We need to dig deeper into churn and expansion to answer these questions. 

Here are the top four reasons for churn. 

What are the top reasons for churn?
  • Bad product-customer fit: When customers fail to their goals because It was the wrong sell) 
  • Ineffective onboarding process: Often a result of going through the motions during customer onboarding and defaulting to a checklist-based approach for it. It could also happen when customer onboarding teams optimize too much for time to value, without understanding what the customer really needs and using that to customize their journey
  • Poor customer experience: When customers have a bad first impression that's hard to recover from 
  • Value gap: Often because onboarding failed to provide value to the customer. But it could also be because the customer doesn't recognize or acknowledge the value provided. This could be because they weren't benchmarking or measuring before, or that their definition of value is different from the vendor's, or that the customer champions are unable to articulate value to their leadership effectively.
How does customer expansion happen?

Pre-requisites for customer expansion and the ‘expansion avalanche’

Here are the pre-requisites for expansion:

What are the pre-requisites for customer expansion?
  • Product love: You need customers to like using your product, enough for them to want to do more with it. This is especially important in the current difficult business environment because setting the basics right in a hard year is going to serve you even better in easier times. 
  • Time to value: If you get customers to value faster, they’re more likely to renew. It's unlikely that they will renew if it takes too long to see value, if your solution is not yet fully implemented, or if they're unable to recognize the value they're getting from your product/service. 
  • Measurable ROI: It's not just about creating seamless experiences or ensuring visibility; it’s about the actual value that they get from your product. This could mean the workflows or insights you enable that translate into dollar value for customers and what they’re able to acknowledge and present to their leadership.

The ‘expansion avalanche’ refers to the factors that must come together to make expansion unstoppable. 

These factors include: 

  1. Momentum: This means that the adoption metrics are strong, and you have the right stakeholders engaged. This makes it easy for you to get them thinking about going bigger and doing more with you. 
  2. A foundation of trust: This comes down to being an asker. You have to be willing to ask the right questions. You need to get them to think about how you can impact their long-term goals and vision, and the right question can embolden your bond with them.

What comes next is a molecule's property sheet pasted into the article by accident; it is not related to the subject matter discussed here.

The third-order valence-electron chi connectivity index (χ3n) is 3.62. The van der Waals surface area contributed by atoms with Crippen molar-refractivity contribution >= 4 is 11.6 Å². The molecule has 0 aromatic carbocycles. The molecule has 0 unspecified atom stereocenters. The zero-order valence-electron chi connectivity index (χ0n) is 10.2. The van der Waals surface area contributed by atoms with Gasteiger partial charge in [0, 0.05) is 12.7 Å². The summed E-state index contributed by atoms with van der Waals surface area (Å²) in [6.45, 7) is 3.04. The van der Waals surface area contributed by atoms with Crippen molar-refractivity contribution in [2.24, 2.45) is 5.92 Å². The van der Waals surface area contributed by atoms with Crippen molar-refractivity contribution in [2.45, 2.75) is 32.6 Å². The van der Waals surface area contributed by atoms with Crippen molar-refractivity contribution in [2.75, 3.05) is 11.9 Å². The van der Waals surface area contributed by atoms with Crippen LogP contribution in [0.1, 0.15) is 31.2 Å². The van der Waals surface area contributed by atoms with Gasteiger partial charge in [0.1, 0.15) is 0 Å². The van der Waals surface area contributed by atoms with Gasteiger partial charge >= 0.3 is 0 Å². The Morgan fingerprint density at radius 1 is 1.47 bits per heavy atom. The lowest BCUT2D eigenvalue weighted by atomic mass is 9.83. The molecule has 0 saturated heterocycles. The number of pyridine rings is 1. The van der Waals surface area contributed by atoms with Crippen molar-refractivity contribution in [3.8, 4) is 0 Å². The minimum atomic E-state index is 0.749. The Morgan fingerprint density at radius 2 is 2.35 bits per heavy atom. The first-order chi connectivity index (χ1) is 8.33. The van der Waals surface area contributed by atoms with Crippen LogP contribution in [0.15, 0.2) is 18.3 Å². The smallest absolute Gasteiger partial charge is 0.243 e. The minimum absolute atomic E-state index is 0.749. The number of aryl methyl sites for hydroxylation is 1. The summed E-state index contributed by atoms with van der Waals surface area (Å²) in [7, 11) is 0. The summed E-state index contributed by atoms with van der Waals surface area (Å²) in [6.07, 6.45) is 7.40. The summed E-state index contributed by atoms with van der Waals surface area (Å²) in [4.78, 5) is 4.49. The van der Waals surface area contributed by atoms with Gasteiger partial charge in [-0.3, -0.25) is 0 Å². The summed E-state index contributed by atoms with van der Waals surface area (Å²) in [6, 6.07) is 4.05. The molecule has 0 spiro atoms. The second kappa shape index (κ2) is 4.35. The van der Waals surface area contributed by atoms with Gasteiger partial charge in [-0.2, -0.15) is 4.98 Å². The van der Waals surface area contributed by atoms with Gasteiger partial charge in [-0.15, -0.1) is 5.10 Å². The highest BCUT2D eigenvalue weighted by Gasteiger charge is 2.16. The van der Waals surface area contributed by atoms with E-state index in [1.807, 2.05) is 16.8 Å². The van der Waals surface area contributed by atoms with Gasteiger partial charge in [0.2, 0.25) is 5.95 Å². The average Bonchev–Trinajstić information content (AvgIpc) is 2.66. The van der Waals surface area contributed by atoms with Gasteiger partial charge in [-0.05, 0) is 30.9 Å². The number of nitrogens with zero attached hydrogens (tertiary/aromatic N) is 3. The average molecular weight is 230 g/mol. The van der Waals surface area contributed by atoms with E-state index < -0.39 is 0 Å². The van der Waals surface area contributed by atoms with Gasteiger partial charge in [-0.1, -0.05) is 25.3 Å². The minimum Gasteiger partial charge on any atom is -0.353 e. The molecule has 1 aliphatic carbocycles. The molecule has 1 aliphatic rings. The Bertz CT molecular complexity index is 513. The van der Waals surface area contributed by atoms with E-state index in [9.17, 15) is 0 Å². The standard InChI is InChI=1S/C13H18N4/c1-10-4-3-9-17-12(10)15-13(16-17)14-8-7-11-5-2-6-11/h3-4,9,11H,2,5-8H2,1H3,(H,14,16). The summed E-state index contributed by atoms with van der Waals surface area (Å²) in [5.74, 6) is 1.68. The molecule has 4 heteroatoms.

3. Multi-threaded relationship: Leaning on just one person on the customer side is prone to failure. You need to multi-thread your relationships with key product champions, power users, and executive-level leaders. 

If your product touches even the periphery of other functions that are outside your primary vertical, you need to understand how your product is being perceived, who’s talking about it, and to whom. For instance, even a stakeholder you don't typically expect, like a CIO, could pull the rug on you at the last minute, and you may not know until it's too late. 

7 must-haves to engineer your NRR

1. Start strong

The kickoff is a critical first step for starting the journey with the customer, even within onboarding. First impressions matter so much. Ed Powers, in his Propel22 session, spoke about the neuroscience behind why customer onboarding and starting strong is important. 

Customers form an early opinion of you and work with that bias throughout the rest of their journey.

For instance, when you do an impressive kickoff, the customer has a strong perception of what kind of a vendor you are and how capable you are. Even if there is an issue later, they’re more likely to let it slide and create an excuse for you because they have a positive impression of you. 

On the other hand, if they start with a negative impression of you, say because of a sloppy kickoff, the first mistake you make after that is cemented for them –  because it validates what they first believed about you.

2. Keep the momentum going

Don't take the foot off the pedal just because you got off to a good start. Customers often have multiple initiatives and tools competing for their attention. The minute you let go, you risk something else taking center stage and losing your audience.

Ensure that you retain your initial momentum while respecting the pace that your customer needs. Help them see the priority, and help them see that you are working hard. This way, you can ensure that:

  1. They like the partnership and the outcomes that you're generating together for the business
  2. They continue investing their energy in the partnership

3. Keep discovery in motion by asking the big, difficult questions

If you've built enough trust and rapport, customers know that you mean well. That gives you access to important stakeholders you didn't previously have access to. 

Have a team of askers, not guessers. Empower them to ask customers what you’re doing well and not. You could even develop a library of questions for your team for them to use at various stages.

4. Set goals that are going to help your team

SMART goals can be encouraging and often surprising in the amount of progress that they can drive with the right amount of iteration. Find a baseline, find out what works and what doesn't, and then continue to iterate on that and push your team to push the envelope.